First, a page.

Prisons profit from Trump’s jin­go­ism

The Star Late Edition - - WORLD - TELESUR

PRISONS are al­ready filled to the brim with im­mi­grant de­tainees, and crit­ics warn that US Pres­i­dent Don­ald Trump’s poli­cies are likely to ex­ac­er­bate al­ready squalid con­di­tions.

Trump has be­gun to fol­low through on his prom­ise to crack down on im­mi­gra­tion and roll out harsh bor­der se­cu­ri­ti­sa­tion. While un­doc­u­mented im­mi­grants will face the gravest reper­cus­sions, pri­vate prisons, on the other hand, stand to be the big­gest ben­e­fi­cia­ries.

In just two weeks since Trump signed an ex­ec­u­tive or­der call­ing for the ex­pan­sion of im­mi­grant de­ten­tion fa­cil­i­ties at or near the bor­der with Mex­ico, stocks for pri- vate prison com­pa­nies have surged.

While the Obama ad­min­is­tra­tion im­ple­mented the most heavy-handed mea­sures against im­mi­grants com­pared to any other pres­i­dent – ac­tions that earned him the moniker “de­porter-in-chief ” – Trump is ex­pected to sub­stan­tially ramp up the mass im­mi­grant de­ten­tion sys­tem Obama put in place.

Carl Takei, a staff at­tor­ney at the Amer­i­can Civil Lib­er­ties Unions Na­tional Prison Project, told the LA Times that there is likely to be “an enor­mous boon for the pri­vate prison in­dus­try”.

“The im­mi­gra­tion sys­tem al­ready lacks rig­or­ous over­sight and trans­parency,” he ex­plained.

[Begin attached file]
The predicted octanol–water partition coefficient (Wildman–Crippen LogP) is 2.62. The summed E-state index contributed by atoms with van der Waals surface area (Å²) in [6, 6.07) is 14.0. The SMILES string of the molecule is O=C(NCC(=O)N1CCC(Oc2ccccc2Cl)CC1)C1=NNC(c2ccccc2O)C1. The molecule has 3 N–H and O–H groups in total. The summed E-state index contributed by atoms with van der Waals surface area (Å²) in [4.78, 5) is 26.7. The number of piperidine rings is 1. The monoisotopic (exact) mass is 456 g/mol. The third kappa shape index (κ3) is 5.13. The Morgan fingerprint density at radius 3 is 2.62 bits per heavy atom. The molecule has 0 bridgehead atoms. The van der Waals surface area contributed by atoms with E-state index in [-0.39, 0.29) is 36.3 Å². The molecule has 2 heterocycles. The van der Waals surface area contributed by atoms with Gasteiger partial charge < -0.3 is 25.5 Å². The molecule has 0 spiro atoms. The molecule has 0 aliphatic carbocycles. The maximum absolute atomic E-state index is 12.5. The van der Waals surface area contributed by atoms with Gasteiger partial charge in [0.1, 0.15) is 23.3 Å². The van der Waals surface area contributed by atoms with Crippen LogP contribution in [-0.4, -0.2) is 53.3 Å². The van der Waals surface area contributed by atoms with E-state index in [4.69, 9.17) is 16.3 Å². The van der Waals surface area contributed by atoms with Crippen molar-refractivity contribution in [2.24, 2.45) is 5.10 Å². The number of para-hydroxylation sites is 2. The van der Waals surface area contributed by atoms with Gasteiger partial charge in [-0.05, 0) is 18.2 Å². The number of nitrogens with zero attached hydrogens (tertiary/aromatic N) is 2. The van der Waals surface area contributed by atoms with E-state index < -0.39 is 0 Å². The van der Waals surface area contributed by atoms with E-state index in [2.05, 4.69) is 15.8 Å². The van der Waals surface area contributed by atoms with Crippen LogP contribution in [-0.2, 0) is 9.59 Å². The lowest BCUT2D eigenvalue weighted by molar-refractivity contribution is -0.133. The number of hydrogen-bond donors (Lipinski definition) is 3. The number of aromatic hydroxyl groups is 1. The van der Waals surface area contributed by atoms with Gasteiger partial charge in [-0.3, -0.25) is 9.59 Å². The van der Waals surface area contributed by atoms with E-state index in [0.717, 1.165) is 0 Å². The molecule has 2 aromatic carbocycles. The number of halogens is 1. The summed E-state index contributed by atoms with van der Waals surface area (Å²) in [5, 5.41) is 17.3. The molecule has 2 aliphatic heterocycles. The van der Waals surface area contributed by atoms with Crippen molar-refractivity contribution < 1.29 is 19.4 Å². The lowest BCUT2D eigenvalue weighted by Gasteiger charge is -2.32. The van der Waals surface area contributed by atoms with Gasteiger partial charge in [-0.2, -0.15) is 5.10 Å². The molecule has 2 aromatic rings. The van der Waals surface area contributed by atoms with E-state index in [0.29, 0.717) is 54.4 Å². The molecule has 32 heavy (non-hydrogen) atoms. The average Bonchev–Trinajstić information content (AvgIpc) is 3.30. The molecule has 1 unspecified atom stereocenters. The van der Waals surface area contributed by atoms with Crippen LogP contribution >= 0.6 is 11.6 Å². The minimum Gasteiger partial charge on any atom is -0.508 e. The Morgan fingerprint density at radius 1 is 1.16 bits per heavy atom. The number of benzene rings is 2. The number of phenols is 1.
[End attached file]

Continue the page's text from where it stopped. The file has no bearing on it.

Pri­vate prison com­pa­nies al­ready pro­vide a much lower cost to keep in­mates, com­pared to fed­er­ally run Im­mi­gra­tion and Cus­toms En­force­ment fa­cil­i­ties. That profit mo­tive is at the ex­pense of de­cent con­di­tions in these cen­tres.

A prime ex­am­ple is the Wil­lacy County Cor­rec­tional Cen­tre, in Wil­lacy County, Texas. Con­di­tions in the prison were so bad that de­tainees en­gaged in a mass up­ris­ing, cut­ting and burn­ing holes in their tents, wield­ing pipes and brooms and tak­ing con­trol of the prison for nearly two days. Af­ter the in­ci­dent, the Bureau of Prisons shut down the fa­cil­ity in 2015 and trans­ferred all the in­mates to other fed­eral prisons.

“The level of hu­man suf­fer­ing was just un­be­liev­able,” Kath­leen Bal­doni, a for­mer Wil­lacy nurse, told a con­gres­sional brief­ing in 2009.

In ad­di­tion, a 2010 hu­man rights re­port stated that for every 1 358 in­mates, there was only one physi­cian on staff. The next year, a doc­u­men­tary in­ves­ti­gated more than a dozen al­le­ga­tions of sex­ual abuse by Wil­lacy guards.

With Trump and his anti-im­mi­gra­tion poli­cies in the White House, heavy-handed im­mi­gra­tion en­force­ment is likely to con­tinue to rely on pri­vate prisons with just as squalid con­di­tions. And the pri­vate cor­po­ra­tions are al­ready sali­vat­ing over the prospect.

The largest pri­vate prison oper­a­tor in the US, Core Civic, has said it can pro­vide the ex­tra de­ten­tion fa­cil­i­ties needed to en­force Trump’s or­ders on im­mi­gra­tion. The cor­po­ra­tion’s stocks had slumped last year un­der Obama but bounced back with a 43% jump the day af­ter Trump’s elec­tion.

Ste­wart De­ten­tion Cen­tre, a pri­vately run im­mi­gra­tion de­ten­tion fa­cil­ity in Lump­kin, Ge­or­gia. The US has the world’s largest prison pop­u­la­tion, and some prison­ers are held by pri­vate com­pa­nies. Pro­po­nents of the prac­tice be­lieve the state saves money, but not ev­ery­one agrees.

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